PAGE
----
The 2.9 TFSI V6 bi-turbo engine, which Audi developed from the ground up, offers 331kW of power and 600Nm of torque, which is 170Nm more than the previous model.

The claims stand at 0-100km/h in 3.9 seconds, and an electronically limited topspeed of 250km/h, that can be increased to 280km/h as an option.

The RS 5’s power flows through a sportily-tuned, eight-speed tiptronic transmission with optimised shift times, running onto quattro permanent all-wheel drive, which features a self-locking central differential.

Audi Sport also offers an optional rear sport differential.

A revised five-link suspension is used up front and, at the rear, a five-link suspension replaces the trapezoidal-link suspension.

And if you want more, Audi Sport also offers the RS sport suspension plus with Dynamic Ride Control (DRC), ceramic brakes and dynamic steering with RS-specific tuning.

Audi TT RS Coupe


I left the little firecracker TT RS Coupe for last, because I drove it the most on the road and on the track and, man, this car hauls.

Running the same 294kW and 480Nm 2.5 TFSI as in the RS 3 models, but in a lighter body package, can only spell danger for the competition.

One could argue that the previous generation Audi TT RS was more like Porsche Cayman fast, or basically good enough to see off any production hot hatch.

But from the road test data I have seen coming out overseas, this new TT RS is going hunting in Porsche Carrera and Nissan GT-R territory, with success.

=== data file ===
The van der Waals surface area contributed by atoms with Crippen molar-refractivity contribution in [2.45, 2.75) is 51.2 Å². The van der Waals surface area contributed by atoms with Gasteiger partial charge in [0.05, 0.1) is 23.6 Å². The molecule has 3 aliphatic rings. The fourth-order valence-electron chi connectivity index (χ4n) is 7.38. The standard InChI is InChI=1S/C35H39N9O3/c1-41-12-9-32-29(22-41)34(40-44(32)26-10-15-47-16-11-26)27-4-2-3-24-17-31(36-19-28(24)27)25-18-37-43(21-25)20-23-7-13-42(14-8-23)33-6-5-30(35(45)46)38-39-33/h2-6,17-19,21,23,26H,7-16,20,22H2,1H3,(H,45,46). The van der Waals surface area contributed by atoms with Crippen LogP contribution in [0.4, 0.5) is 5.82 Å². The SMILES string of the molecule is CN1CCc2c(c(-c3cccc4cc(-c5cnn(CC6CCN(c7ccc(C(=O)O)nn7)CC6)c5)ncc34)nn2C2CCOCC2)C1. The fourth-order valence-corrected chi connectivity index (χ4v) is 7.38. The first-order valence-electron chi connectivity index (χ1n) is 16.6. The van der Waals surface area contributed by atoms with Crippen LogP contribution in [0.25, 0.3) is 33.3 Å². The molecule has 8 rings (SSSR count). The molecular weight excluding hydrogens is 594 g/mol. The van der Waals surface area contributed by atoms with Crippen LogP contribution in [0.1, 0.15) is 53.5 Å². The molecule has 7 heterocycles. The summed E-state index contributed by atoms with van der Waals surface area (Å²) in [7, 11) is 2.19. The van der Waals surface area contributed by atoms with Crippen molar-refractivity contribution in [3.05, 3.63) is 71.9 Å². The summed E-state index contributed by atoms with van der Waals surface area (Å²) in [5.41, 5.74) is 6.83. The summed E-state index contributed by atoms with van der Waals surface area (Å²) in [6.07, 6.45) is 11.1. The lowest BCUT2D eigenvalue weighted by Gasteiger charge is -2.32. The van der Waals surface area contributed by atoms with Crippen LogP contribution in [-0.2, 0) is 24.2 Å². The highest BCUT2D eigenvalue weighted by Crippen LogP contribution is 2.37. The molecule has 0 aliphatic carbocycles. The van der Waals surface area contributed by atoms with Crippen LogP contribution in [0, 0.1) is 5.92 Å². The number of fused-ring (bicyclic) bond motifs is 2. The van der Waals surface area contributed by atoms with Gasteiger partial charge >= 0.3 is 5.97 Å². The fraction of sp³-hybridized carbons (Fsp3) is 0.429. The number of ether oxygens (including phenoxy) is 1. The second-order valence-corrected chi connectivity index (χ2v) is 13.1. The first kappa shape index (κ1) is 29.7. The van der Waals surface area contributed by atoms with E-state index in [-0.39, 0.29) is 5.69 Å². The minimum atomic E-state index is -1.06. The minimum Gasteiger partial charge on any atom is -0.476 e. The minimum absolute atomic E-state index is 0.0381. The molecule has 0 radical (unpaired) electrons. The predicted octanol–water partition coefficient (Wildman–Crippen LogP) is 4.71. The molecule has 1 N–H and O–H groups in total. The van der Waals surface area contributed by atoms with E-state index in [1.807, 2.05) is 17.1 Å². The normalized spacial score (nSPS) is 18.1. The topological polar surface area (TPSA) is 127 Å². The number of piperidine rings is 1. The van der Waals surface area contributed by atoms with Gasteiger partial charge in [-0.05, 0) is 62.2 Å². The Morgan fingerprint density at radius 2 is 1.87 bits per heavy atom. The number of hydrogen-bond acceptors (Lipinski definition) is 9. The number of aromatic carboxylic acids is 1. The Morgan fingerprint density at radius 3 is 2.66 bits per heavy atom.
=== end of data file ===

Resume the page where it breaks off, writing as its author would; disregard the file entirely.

For what it is worth, Audi claim the TT RS Coupe accelerates from 0-100 km/h in 3.7 seconds, with the whole 250km/h or 280km/h thing going on again.

This is the one car I can’t wait to test this year, I think it is going to humble some traditionally fast machinery.

The power runs via a seven-speed S tronic gearbox, to quattro permanent all-wheel drive.

Its multi-plate clutch distributes power fully variably between the two axles.

Wheel-selective torque control makes handling extremely agile and safe. Audi Sport also supplies the RS sport suspension plus with adaptive dampers in magnetic ride technology.

In this case, the damping characteristic can be influenced electronically.

The control technology is integrated into the Audi drive select dynamic handling system.

That said, though, compared to the likes of the GT-like RS 5 Coupe, this car demands your attention when you are trying to set lap records on your favourite mountain pass.

If the excitement gets too much, you can use the Audi drive select system to influence the quattro drive and other components such as the steering, S tronic, engine characteristic and exhaust flaps via the four modes that are available – comfort, auto, dynamic and individual.

Should changing the modes not work for you, you can make use of ventilated and perforated steel discs behind standard 19-inch wheels – or you can opt for 20-inch forged lightweight wheels.

But all three of these new Audi Sport RS models would make a potential new owner very happy.